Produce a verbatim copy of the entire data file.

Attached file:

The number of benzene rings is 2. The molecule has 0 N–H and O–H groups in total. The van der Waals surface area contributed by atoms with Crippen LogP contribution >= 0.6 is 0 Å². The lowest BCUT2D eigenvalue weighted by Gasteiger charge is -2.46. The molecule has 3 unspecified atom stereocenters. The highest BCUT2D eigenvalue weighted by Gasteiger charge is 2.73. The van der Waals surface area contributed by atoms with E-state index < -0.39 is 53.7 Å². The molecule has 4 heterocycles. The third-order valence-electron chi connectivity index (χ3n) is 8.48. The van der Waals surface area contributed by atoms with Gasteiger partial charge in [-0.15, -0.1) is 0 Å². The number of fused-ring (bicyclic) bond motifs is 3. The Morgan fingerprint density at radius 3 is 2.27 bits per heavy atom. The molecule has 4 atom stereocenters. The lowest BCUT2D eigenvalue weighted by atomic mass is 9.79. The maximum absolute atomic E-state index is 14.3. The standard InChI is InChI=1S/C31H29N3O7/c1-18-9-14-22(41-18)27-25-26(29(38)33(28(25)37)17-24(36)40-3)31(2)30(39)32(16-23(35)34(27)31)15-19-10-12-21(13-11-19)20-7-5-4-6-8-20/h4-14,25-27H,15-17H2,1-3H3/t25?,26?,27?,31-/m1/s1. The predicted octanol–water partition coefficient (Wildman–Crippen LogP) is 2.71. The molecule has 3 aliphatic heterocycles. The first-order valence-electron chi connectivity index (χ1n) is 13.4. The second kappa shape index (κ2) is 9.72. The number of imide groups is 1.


The number of benzene rings is 2. The molecule has 0 N–H and O–H groups in total. The van der Waals surface area contributed by atoms with Crippen LogP contribution >= 0.6 is 0 Å². The lowest BCUT2D eigenvalue weighted by Gasteiger charge is -2.46. The molecule has 3 unspecified atom stereocenters. The highest BCUT2D eigenvalue weighted by Gasteiger charge is 2.73. The van der Waals surface area contributed by atoms with E-state index < -0.39 is 53.7 Å². The molecule has 4 heterocycles. The third-order valence-electron chi connectivity index (χ3n) is 8.48. The van der Waals surface area contributed by atoms with Gasteiger partial charge in [-0.15, -0.1) is 0 Å². The number of fused-ring (bicyclic) bond motifs is 3. The Morgan fingerprint density at radius 3 is 2.27 bits per heavy atom. The molecule has 4 atom stereocenters. The lowest BCUT2D eigenvalue weighted by atomic mass is 9.79. The maximum absolute atomic E-state index is 14.3. The standard InChI is InChI=1S/C31H29N3O7/c1-18-9-14-22(41-18)27-25-26(29(38)33(28(25)37)17-24(36)40-3)31(2)30(39)32(16-23(35)34(27)31)15-19-10-12-21(13-11-19)20-7-5-4-6-8-20/h4-14,25-27H,15-17H2,1-3H3/t25?,26?,27?,31-/m1/s1. The predicted octanol–water partition coefficient (Wildman–Crippen LogP) is 2.71. The molecule has 3 aliphatic heterocycles. The first-order valence-electron chi connectivity index (χ1n) is 13.4. The second kappa shape index (κ2) is 9.72. The number of imide groups is 1.